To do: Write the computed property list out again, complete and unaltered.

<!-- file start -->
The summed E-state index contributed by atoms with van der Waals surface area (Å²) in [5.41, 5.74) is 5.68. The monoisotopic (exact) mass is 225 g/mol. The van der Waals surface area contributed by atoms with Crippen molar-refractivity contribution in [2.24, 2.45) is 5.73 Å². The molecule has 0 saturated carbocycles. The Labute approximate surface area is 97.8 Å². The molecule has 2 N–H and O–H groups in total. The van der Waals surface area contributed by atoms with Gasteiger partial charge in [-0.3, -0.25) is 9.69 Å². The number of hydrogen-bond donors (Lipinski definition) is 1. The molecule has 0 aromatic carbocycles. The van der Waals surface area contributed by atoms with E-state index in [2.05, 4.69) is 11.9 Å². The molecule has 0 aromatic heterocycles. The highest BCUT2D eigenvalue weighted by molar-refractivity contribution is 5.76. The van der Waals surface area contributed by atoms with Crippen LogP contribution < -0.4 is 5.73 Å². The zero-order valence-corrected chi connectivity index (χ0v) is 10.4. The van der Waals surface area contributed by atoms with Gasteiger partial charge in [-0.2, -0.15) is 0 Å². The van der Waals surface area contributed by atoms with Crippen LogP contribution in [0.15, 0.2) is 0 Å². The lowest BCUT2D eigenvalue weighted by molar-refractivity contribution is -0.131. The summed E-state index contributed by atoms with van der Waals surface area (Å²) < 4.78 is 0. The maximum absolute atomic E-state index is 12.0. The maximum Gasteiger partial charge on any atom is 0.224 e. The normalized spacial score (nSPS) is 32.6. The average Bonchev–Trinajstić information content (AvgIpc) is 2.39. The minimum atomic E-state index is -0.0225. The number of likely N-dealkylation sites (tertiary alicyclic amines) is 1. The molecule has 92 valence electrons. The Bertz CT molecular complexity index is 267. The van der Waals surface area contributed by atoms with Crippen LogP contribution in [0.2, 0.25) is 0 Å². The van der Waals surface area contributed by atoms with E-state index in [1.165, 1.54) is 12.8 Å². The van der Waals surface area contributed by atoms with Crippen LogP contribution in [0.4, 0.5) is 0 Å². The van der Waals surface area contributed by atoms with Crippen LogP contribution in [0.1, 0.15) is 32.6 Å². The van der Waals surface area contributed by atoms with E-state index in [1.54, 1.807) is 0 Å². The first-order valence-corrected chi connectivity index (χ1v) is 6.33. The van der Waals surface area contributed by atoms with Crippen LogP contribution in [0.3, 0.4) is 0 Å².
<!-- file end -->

The summed E-state index contributed by atoms with van der Waals surface area (Å²) in [5.41, 5.74) is 5.68. The monoisotopic (exact) mass is 225 g/mol. The van der Waals surface area contributed by atoms with Crippen molar-refractivity contribution in [2.24, 2.45) is 5.73 Å². The molecule has 0 saturated carbocycles. The Labute approximate surface area is 97.8 Å². The molecule has 2 N–H and O–H groups in total. The van der Waals surface area contributed by atoms with Gasteiger partial charge in [-0.3, -0.25) is 9.69 Å². The number of hydrogen-bond donors (Lipinski definition) is 1. The molecule has 0 aromatic carbocycles. The van der Waals surface area contributed by atoms with E-state index in [2.05, 4.69) is 11.9 Å². The molecule has 0 aromatic heterocycles. The highest BCUT2D eigenvalue weighted by molar-refractivity contribution is 5.76. The van der Waals surface area contributed by atoms with Crippen LogP contribution < -0.4 is 5.73 Å². The zero-order valence-corrected chi connectivity index (χ0v) is 10.4. The van der Waals surface area contributed by atoms with Gasteiger partial charge in [-0.2, -0.15) is 0 Å². The van der Waals surface area contributed by atoms with Crippen LogP contribution in [0.15, 0.2) is 0 Å². The lowest BCUT2D eigenvalue weighted by molar-refractivity contribution is -0.131. The summed E-state index contributed by atoms with van der Waals surface area (Å²) < 4.78 is 0. The maximum absolute atomic E-state index is 12.0. The maximum Gasteiger partial charge on any atom is 0.224 e. The normalized spacial score (nSPS) is 32.6. The average Bonchev–Trinajstić information content (AvgIpc) is 2.39. The minimum atomic E-state index is -0.0225. The number of likely N-dealkylation sites (tertiary alicyclic amines) is 1. The molecule has 92 valence electrons. The Bertz CT molecular complexity index is 267. The van der Waals surface area contributed by atoms with Crippen LogP contribution in [0.2, 0.25) is 0 Å². The van der Waals surface area contributed by atoms with E-state index in [1.165, 1.54) is 12.8 Å². The van der Waals surface area contributed by atoms with Crippen LogP contribution in [0.4, 0.5) is 0 Å². The van der Waals surface area contributed by atoms with Crippen LogP contribution in [0.1, 0.15) is 32.6 Å². The van der Waals surface area contributed by atoms with E-state index in [1.54, 1.807) is 0 Å². The first-order valence-corrected chi connectivity index (χ1v) is 6.33. The van der Waals surface area contributed by atoms with Crippen LogP contribution in [0.3, 0.4) is 0 Å².